Savings competitions helped couple save $20k to buy a house

couple savings competitionsMONEY COMPETITIONS CAN BE FUN

 

I’ll admit that I was always the competitive type growing up because I wanted to be successful at whatever I did.

When I did participate in something I did it to the best of my ability and tried to surpass any goals that I set for myself.

I could easily say money is a big part of my life in the sense that we need it to survive so I compete to keep earning it while building my career.

I don’t challenge myself to earn a certain amount of money although we do set financial goals for ourselves. If it happens, it happens but we do live a frugal lifestyle and use a budget to help the process along.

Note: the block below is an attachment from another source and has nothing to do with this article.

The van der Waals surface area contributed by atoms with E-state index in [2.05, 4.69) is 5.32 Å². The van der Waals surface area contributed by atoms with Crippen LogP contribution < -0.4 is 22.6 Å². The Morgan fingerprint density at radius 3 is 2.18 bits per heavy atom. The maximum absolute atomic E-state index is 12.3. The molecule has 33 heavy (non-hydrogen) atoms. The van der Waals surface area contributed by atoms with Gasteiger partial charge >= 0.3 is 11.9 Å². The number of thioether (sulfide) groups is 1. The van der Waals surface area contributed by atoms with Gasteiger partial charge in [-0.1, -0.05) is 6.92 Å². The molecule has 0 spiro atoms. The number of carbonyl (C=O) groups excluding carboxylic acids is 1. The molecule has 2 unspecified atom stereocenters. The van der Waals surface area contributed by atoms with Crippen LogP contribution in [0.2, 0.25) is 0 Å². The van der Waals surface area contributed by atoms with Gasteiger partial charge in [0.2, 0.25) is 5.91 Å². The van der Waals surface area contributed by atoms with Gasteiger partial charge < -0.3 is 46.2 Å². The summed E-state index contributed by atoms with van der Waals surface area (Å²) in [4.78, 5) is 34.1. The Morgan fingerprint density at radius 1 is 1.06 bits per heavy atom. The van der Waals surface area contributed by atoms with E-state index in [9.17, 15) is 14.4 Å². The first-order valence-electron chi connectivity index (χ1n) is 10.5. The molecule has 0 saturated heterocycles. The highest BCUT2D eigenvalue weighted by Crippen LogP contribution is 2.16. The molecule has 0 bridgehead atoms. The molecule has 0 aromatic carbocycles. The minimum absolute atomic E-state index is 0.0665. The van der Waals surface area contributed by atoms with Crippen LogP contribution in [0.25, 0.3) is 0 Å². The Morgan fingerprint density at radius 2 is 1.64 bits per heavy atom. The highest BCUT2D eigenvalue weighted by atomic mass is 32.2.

If I didn’t push myself to live each day to the max my life would be boring. My wife would never be surprised with the special things I do for her to make her day easier. Our son would not have the dad that goes above and beyond for him if I didn’t have some form of competitive nature in me. I want the best for my family so I work hard for them every day.

On the flip side I’m very patient and know that you have to balance a busy life with happiness. Be happy with what you have but don’t give up trying to aim for more. Sometimes though competitions can get out of hand if all you do is focus on winning and ignore your surroundings.

I have to say that I get overwhelmed with joy when people email me to say that they use our budget or started budgeting because of this blog.